Lemon Squash (Makes 4 240ml jars)
Use organic, unwaxed lemons when possible, or scrub conventional lemons, as the rind is integral to the recipe. If you use Meyer lemons, the squash will have a slight floral note. To zest the fruit, you can use a channel knife, a.k.a. a citrus stripper, which has a U-shaped blade to create long, thin strips of citrus zest. If you're going to can the squash you'll need clean jars and rings, and new lids.
4 cups water
3 cups sugar
Use a vegetable peeler or channel knife to zest 4 of the lemons.
Bring the water to a boil in a large, wide pot over high heat, then add all the lemons, including the zested ones, and the strips of lemon peel.
Cook for 2 minutes, then transfer the lemons to a bowl to cool.
Reserve 2 cups of the lemon cooking water and the boiled strips of lemon peel in a separate medium saucepan.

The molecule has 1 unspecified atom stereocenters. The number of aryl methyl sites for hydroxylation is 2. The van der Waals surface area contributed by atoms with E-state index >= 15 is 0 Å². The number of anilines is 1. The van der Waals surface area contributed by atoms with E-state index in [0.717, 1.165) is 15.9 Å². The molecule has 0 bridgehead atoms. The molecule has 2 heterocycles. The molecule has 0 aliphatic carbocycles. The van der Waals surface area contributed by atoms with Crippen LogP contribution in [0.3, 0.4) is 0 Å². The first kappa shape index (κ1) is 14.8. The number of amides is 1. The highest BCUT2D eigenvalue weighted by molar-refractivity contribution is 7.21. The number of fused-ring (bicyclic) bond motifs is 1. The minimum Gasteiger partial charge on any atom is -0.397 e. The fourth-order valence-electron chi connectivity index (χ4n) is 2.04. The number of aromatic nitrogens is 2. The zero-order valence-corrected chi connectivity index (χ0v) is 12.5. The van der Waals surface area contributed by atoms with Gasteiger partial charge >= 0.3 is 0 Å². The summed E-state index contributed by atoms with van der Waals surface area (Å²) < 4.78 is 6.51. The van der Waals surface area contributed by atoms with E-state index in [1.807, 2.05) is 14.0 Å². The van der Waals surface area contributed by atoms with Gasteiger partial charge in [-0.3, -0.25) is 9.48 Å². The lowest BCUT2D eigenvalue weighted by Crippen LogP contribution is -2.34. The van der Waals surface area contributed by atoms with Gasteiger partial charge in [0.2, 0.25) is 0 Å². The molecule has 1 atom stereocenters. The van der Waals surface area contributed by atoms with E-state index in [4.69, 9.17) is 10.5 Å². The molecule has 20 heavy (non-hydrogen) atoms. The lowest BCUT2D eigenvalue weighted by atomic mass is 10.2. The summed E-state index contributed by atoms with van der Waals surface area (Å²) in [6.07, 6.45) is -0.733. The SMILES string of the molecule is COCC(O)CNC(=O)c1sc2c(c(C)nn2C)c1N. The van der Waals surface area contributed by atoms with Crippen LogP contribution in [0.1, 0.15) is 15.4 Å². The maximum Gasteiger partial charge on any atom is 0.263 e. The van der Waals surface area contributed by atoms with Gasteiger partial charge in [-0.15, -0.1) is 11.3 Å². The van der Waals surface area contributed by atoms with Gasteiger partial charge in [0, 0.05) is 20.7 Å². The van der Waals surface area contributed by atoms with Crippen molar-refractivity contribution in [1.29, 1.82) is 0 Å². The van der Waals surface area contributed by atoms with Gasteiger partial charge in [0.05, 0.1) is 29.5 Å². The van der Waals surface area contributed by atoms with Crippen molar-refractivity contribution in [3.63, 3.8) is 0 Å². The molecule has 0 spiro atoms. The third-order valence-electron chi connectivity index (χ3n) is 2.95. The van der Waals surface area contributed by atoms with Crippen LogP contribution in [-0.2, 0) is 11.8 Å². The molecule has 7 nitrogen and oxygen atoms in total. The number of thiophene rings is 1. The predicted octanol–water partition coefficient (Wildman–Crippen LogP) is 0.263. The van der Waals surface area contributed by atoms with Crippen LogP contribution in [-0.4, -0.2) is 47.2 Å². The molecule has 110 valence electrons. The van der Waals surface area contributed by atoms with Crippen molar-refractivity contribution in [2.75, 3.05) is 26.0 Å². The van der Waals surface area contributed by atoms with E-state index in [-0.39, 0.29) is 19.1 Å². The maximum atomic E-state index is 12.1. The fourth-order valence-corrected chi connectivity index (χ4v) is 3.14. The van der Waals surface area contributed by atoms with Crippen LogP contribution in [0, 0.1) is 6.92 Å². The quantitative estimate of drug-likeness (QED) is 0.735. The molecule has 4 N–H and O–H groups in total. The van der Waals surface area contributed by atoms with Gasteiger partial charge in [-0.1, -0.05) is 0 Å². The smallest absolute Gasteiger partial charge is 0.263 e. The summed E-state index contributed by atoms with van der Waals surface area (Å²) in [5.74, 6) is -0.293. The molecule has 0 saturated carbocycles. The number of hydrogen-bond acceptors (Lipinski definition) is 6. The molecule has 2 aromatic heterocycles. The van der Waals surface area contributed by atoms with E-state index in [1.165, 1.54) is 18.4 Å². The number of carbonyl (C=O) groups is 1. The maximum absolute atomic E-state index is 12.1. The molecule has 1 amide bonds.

When the lemons are cool enough to handle, cut them in half, then juice them into a large liquid measuring cup, straining and discarding the pulp, seeds and spent lemon halves.
The yield should be 1 to 1 1/2 cups.
Add the sugar to the lemon cooking water and lemon peels in the saucepan; bring to a boil over high heat; cook for 5 minutes, then remove from the heat.
Discard the lemon peels, or reserve them for candying. Stir in the fresh lemon juice until well incorporated.
Fill the jars, leaving a 1/4-inch head space. Wipe the jar rims well and place the lids and rings, tightening until just secure.
Process for 10 minutes in a boiling-water bath, starting timing from the moment the water returns to a boil.
Remove the jars from the water bath, setting them upright on a folded towel to cool completely. Make sure the seals are tight before storing, for up to 1 year.
The Washington Post